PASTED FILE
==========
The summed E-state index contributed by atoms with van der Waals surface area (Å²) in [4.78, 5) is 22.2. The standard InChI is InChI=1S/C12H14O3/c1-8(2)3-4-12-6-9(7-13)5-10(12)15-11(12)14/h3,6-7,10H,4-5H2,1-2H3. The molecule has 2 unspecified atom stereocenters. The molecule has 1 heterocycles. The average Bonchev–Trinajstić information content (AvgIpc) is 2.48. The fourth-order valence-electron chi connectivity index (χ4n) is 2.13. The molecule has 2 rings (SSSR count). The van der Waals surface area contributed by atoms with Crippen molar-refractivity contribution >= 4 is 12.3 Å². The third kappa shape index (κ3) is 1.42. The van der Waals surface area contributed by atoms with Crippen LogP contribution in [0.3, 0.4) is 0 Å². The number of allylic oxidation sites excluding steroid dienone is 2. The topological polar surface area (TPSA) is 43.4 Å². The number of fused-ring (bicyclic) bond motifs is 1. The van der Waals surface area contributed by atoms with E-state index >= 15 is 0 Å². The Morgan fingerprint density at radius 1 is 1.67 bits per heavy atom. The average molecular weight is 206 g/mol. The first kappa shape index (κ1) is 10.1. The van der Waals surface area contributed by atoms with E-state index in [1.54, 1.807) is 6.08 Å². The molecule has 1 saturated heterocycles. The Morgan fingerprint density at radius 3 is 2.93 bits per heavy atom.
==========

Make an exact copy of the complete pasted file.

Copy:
The summed E-state index contributed by atoms with van der Waals surface area (Å²) in [4.78, 5) is 22.2. The standard InChI is InChI=1S/C12H14O3/c1-8(2)3-4-12-6-9(7-13)5-10(12)15-11(12)14/h3,6-7,10H,4-5H2,1-2H3. The molecule has 2 unspecified atom stereocenters. The molecule has 1 heterocycles. The average Bonchev–Trinajstić information content (AvgIpc) is 2.48. The fourth-order valence-electron chi connectivity index (χ4n) is 2.13. The molecule has 2 rings (SSSR count). The van der Waals surface area contributed by atoms with Crippen molar-refractivity contribution >= 4 is 12.3 Å². The third kappa shape index (κ3) is 1.42. The van der Waals surface area contributed by atoms with Crippen LogP contribution in [0.3, 0.4) is 0 Å². The number of allylic oxidation sites excluding steroid dienone is 2. The topological polar surface area (TPSA) is 43.4 Å². The number of fused-ring (bicyclic) bond motifs is 1. The van der Waals surface area contributed by atoms with E-state index >= 15 is 0 Å². The Morgan fingerprint density at radius 1 is 1.67 bits per heavy atom. The average molecular weight is 206 g/mol. The first kappa shape index (κ1) is 10.1. The van der Waals surface area contributed by atoms with E-state index in [1.54, 1.807) is 6.08 Å². The molecule has 1 saturated heterocycles. The Morgan fingerprint density at radius 3 is 2.93 bits per heavy atom.